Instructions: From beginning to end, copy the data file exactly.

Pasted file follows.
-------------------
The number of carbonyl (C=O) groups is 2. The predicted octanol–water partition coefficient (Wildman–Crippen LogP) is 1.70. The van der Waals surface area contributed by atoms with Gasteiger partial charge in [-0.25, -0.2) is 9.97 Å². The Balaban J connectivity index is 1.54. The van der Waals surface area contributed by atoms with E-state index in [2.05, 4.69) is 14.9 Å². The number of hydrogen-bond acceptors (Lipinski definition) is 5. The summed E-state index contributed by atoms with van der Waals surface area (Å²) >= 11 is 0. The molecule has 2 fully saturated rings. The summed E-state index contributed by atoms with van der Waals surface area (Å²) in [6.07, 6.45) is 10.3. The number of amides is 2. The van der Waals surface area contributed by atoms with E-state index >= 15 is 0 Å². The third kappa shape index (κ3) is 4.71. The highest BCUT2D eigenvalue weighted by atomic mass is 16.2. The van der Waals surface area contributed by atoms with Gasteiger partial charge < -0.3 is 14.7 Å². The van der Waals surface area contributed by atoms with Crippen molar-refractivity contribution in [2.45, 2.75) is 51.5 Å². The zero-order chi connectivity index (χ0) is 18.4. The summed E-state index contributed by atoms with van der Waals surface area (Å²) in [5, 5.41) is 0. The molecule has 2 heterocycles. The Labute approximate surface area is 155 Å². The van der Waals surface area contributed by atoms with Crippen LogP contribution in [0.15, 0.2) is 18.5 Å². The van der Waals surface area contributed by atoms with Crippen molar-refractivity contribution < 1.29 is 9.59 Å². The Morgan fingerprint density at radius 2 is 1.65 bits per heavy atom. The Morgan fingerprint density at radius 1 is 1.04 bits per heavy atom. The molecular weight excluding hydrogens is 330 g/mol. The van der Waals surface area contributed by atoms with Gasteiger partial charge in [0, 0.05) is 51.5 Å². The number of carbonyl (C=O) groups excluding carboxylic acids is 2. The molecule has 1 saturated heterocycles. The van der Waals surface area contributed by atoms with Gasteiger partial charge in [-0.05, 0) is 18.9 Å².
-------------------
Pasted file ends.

The number of carbonyl (C=O) groups is 2. The predicted octanol–water partition coefficient (Wildman–Crippen LogP) is 1.70. The van der Waals surface area contributed by atoms with Gasteiger partial charge in [-0.25, -0.2) is 9.97 Å². The Balaban J connectivity index is 1.54. The van der Waals surface area contributed by atoms with E-state index in [2.05, 4.69) is 14.9 Å². The number of hydrogen-bond acceptors (Lipinski definition) is 5. The summed E-state index contributed by atoms with van der Waals surface area (Å²) >= 11 is 0. The molecule has 2 fully saturated rings. The summed E-state index contributed by atoms with van der Waals surface area (Å²) in [6.07, 6.45) is 10.3. The number of amides is 2. The van der Waals surface area contributed by atoms with E-state index >= 15 is 0 Å². The third kappa shape index (κ3) is 4.71. The highest BCUT2D eigenvalue weighted by atomic mass is 16.2. The van der Waals surface area contributed by atoms with Gasteiger partial charge < -0.3 is 14.7 Å². The van der Waals surface area contributed by atoms with Crippen molar-refractivity contribution in [2.45, 2.75) is 51.5 Å². The zero-order chi connectivity index (χ0) is 18.4. The summed E-state index contributed by atoms with van der Waals surface area (Å²) in [5, 5.41) is 0. The molecule has 2 heterocycles. The Labute approximate surface area is 155 Å². The van der Waals surface area contributed by atoms with Crippen LogP contribution in [0.15, 0.2) is 18.5 Å². The van der Waals surface area contributed by atoms with Crippen molar-refractivity contribution < 1.29 is 9.59 Å². The Morgan fingerprint density at radius 2 is 1.65 bits per heavy atom. The Morgan fingerprint density at radius 1 is 1.04 bits per heavy atom. The molecular weight excluding hydrogens is 330 g/mol. The van der Waals surface area contributed by atoms with Gasteiger partial charge in [0, 0.05) is 51.5 Å². The number of carbonyl (C=O) groups excluding carboxylic acids is 2. The molecule has 1 saturated heterocycles. The van der Waals surface area contributed by atoms with Gasteiger partial charge in [-0.05, 0) is 18.9 Å².